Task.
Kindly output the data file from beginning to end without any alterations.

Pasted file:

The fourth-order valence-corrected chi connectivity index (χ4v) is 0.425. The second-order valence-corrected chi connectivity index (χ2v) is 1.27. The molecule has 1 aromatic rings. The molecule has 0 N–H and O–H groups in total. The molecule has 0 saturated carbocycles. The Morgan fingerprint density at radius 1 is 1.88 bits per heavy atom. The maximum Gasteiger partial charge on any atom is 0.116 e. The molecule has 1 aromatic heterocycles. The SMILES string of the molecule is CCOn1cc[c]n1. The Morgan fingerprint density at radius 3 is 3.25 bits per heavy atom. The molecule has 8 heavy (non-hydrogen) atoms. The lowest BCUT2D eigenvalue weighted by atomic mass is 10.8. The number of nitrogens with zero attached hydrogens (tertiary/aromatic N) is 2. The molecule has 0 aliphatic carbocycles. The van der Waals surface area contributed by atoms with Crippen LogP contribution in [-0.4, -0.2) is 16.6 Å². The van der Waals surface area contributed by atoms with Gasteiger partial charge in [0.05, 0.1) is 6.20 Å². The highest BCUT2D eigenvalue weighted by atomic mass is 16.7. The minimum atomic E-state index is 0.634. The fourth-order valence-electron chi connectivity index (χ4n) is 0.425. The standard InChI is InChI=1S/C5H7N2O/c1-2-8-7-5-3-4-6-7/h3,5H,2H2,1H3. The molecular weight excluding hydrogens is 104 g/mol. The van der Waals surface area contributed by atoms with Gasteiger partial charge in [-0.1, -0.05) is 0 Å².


The fourth-order valence-corrected chi connectivity index (χ4v) is 0.425. The second-order valence-corrected chi connectivity index (χ2v) is 1.27. The molecule has 1 aromatic rings. The molecule has 0 N–H and O–H groups in total. The molecule has 0 saturated carbocycles. The Morgan fingerprint density at radius 1 is 1.88 bits per heavy atom. The maximum Gasteiger partial charge on any atom is 0.116 e. The molecule has 1 aromatic heterocycles. The SMILES string of the molecule is CCOn1cc[c]n1. The Morgan fingerprint density at radius 3 is 3.25 bits per heavy atom. The molecule has 8 heavy (non-hydrogen) atoms. The lowest BCUT2D eigenvalue weighted by atomic mass is 10.8. The number of nitrogens with zero attached hydrogens (tertiary/aromatic N) is 2. The molecule has 0 aliphatic carbocycles. The van der Waals surface area contributed by atoms with Crippen LogP contribution in [-0.4, -0.2) is 16.6 Å². The van der Waals surface area contributed by atoms with Gasteiger partial charge in [0.05, 0.1) is 6.20 Å². The highest BCUT2D eigenvalue weighted by atomic mass is 16.7. The minimum atomic E-state index is 0.634. The fourth-order valence-electron chi connectivity index (χ4n) is 0.425. The standard InChI is InChI=1S/C5H7N2O/c1-2-8-7-5-3-4-6-7/h3,5H,2H2,1H3. The molecular weight excluding hydrogens is 104 g/mol. The van der Waals surface area contributed by atoms with Gasteiger partial charge in [-0.1, -0.05) is 0 Å².